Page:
First, we need a review of the basics. Maintaining control of an airplane during flight requires managing lift. Lift is produced by the dynamic effect of air acting on the airfoil, or wing. The pilot controls lift by controlling the angle of attack (AOA), which is the acute angle formed between the wing’s chord line and the relative wind (that is, the direction of the air striking the wing). All other things being equal, increasing the AOA increases lift until the wing reaches the maximum, or “critical,” AOA, increasing AOA beyond this point results in a large loss of lift and an increase in drag. A wing in this condition is said to be “stalled.”

We pilots tend to associate lift and loss of lift (stalls) primarily with airspeed for several reasons.

  • First, there is a clear relationship between lift and velocity (speed). Lift is proportional to the square of the aircraft’s velocity, so doubling the speed will quadruple the lift.
  • Second, for every AOA, there is a corresponding airspeed required to maintain altitude in steady, un-accelerated flight. An aircraft flying at a higher airspeed can maintain level flight with a lower AOA, while an aircraft flying at a slower airspeed must have a higher AOA to generate enough lift for level flight.
  • Third, maneuvers practiced in early flight training, such as demonstration of the effect of airspeed changes and stalls entered from a wings-level attitude, tend to emphasize the relationship between AOA and airspeed.
  • Finally, the term “stall speed,” which refers to the speed at which the wing reaches critical AOA in a wings level un-accelerated (1g) condition, further reinforces this association.

It is important to understand, however, that airspeed is not the only consideration. Because lift must equal weight, an airplane that is heavier because of physical or aerodynamic loading must generate more lift in order to maintain level flight. For any given airspeed, then, an aircraft with a greater load must be flown at a higher angle of attack in order to generate sufficient lift for level flight. Since an airfoil always stalls at the same AOA, an aircraft loaded by additional physical weight (e.g., passengers, fuel, and baggage) or aerodynamic “weight” (e.g., g-force from turning flight) flies at an AOA closer to the critical AOA.

That was clearly the issue in my maneuvering flight mistake. Because I was operating the airplane with three passengers, and thus at a heavier physical weight, I had to fly at a higher angle of attack in order to produce the lift required to offset that weight and maintain altitude even in straight-ahead flying. That alone put my airplane’s wing closer to the critical AOA.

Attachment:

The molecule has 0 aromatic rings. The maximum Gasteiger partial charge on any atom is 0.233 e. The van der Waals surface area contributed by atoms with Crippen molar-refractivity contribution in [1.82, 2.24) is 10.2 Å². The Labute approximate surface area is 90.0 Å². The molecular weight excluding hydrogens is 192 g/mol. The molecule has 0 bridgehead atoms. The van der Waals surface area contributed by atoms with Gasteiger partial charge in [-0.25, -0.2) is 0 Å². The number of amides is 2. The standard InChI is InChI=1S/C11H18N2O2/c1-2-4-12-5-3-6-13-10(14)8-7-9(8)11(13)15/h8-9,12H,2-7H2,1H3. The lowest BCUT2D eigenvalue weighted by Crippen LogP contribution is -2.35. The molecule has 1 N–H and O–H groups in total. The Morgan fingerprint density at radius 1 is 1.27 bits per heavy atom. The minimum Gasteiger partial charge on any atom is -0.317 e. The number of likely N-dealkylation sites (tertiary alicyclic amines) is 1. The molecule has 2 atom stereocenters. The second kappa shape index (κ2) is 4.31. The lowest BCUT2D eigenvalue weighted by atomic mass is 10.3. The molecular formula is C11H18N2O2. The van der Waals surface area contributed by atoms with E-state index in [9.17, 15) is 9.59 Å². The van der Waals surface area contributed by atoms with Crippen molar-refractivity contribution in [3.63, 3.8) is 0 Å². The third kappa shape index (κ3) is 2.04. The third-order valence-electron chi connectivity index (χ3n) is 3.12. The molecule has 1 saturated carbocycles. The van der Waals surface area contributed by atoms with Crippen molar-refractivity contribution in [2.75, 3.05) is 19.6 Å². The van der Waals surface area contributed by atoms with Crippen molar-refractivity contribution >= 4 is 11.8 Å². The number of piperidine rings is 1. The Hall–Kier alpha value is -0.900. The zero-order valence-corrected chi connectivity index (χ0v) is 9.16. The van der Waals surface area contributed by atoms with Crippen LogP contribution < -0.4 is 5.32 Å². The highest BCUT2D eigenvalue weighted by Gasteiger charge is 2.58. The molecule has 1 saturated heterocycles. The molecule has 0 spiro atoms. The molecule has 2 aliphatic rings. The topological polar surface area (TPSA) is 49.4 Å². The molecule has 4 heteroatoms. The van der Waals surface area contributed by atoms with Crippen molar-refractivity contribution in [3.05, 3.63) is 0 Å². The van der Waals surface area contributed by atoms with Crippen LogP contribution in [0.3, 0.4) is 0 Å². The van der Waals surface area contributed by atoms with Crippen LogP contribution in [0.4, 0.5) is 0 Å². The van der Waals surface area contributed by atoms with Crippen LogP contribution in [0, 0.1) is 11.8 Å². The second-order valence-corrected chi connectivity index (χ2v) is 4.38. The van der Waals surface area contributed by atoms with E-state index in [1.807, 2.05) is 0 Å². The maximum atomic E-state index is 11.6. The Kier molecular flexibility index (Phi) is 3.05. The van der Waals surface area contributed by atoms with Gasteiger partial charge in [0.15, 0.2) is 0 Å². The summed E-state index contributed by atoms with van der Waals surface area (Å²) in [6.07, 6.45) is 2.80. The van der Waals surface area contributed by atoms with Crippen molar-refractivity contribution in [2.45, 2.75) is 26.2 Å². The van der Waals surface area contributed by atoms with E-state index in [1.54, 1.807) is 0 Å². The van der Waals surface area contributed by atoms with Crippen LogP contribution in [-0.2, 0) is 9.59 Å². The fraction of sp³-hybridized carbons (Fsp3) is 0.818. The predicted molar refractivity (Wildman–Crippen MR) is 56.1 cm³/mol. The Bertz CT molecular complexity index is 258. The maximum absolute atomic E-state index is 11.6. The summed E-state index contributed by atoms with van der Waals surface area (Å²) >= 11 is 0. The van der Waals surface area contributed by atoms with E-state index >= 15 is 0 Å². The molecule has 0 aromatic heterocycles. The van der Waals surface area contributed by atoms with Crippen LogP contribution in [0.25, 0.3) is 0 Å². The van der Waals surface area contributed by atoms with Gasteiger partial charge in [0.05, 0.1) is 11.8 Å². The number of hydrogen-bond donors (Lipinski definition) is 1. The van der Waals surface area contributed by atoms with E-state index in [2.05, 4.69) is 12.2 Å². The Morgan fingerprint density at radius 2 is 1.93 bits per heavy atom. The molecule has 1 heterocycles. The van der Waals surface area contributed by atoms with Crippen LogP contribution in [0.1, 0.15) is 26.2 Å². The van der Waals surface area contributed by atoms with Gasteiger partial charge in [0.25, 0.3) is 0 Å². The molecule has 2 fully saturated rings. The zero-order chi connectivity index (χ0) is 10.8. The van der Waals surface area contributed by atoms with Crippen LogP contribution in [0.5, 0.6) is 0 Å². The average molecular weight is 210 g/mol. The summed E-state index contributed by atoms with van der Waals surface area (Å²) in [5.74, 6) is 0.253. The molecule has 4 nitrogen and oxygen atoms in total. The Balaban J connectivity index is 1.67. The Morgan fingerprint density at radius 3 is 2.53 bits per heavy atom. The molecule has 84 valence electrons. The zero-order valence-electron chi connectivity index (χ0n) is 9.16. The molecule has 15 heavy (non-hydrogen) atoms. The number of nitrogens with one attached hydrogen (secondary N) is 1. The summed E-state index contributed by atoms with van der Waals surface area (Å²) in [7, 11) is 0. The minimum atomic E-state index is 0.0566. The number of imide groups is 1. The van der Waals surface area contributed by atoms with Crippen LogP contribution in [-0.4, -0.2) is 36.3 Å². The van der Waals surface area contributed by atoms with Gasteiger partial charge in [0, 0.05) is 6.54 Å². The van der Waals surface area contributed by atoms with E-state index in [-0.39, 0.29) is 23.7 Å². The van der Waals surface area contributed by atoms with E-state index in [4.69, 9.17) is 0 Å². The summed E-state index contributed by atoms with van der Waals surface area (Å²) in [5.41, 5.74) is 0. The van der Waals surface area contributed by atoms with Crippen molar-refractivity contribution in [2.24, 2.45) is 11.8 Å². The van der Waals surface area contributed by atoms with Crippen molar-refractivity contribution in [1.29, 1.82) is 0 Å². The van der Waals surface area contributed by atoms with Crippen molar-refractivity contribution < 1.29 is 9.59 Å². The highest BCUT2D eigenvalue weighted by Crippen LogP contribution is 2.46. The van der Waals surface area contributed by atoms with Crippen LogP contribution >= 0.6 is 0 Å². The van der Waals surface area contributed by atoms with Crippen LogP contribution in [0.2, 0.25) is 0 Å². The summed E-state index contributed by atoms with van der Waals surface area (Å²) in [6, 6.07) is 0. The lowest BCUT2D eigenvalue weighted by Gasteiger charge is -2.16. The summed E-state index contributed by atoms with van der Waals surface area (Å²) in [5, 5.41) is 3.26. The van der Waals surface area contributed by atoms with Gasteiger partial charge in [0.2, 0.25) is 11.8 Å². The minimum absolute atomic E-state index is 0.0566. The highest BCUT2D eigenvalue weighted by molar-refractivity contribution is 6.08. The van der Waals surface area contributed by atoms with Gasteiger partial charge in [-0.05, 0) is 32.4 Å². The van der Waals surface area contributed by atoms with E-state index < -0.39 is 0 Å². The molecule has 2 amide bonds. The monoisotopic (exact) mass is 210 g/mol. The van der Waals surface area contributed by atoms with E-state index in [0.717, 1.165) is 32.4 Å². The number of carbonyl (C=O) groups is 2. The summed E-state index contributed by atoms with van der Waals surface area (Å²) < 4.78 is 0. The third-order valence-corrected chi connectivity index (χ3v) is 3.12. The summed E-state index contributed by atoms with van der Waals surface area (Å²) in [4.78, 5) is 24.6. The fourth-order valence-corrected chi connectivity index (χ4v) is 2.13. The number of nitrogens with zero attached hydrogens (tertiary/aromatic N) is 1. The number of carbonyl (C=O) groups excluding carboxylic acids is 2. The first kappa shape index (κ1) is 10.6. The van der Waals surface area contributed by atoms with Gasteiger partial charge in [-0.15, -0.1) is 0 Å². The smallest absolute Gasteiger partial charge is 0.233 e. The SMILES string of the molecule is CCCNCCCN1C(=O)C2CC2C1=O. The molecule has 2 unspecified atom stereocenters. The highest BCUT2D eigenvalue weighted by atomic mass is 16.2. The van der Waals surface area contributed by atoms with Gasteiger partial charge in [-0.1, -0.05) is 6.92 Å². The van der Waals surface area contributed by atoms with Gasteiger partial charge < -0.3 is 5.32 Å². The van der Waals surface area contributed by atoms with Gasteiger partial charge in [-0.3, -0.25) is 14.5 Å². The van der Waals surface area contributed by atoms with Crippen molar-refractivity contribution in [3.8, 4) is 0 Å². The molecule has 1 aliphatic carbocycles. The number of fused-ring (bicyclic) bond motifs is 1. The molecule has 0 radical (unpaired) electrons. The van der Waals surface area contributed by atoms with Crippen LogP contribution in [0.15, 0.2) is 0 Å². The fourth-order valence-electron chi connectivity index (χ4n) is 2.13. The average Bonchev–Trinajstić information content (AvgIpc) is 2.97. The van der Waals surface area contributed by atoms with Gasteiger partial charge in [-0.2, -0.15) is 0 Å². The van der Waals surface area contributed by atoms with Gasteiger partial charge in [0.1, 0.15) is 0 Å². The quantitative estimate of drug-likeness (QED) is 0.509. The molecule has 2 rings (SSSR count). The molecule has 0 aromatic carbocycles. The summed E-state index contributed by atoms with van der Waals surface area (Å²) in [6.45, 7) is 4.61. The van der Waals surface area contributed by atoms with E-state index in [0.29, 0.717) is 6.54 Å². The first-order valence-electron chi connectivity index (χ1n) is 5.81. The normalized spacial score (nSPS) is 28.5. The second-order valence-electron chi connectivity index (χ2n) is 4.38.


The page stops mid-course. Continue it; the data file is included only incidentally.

But, remember that I was also making the base-to-final turn in the traffic pattern. As you learned in the private pilot ground-school textbook, the forces that cause an airplane to turn impose an aerodynamic load, or “weight,” on the wings. Every pilot operating handbook (POH) includes a graph that displays the relationship between angle of bank and “g” load on the wing. In general, a 60-degree bank in a light general aviation aircraft imposes a 2g load, which means that the effective weight of the airplane and its contents doubles. Although I wasn’t close to a 60-degree bank in my Skylane that day, the turn I was making did impose a higher “g” load on the wings.

Connecting the Dots

Now, let’s connect the dots. My airplane was heavier because of the additional physical weight (passengers) and because of aerodynamic loading (turning flight). To maintain altitude I needed to generate more lift to offset (balance) that extra weight. I didn’t want to increase airspeed at a time when I was setting up to land, so I chose to increase AOA by increasing back pressure.

Even though I was nowhere close to the published (1g) “stall speed” of the airplane, and even though I was nowhere near the nose high attitude that characterized my stall entry/recovery practice in the training environment, I was dangerously close to critical (stalling) angle of attack at a time when I was also dangerously close to the ground. This was not a happy (or safe) place to be.

The good news, though, is that the incident prompted me to learn what I should have understood to begin with about “stall speed” and the “accelerated” stall I almost performed in garden variety traffic pattern maneuvering flight. Once is enough—but I hope you learn from my experience, and let my “once” be enough for you as well.

Susan Parson is a special assistant in Flight Standards Service. She is an active general aviation pilot and flight instructor.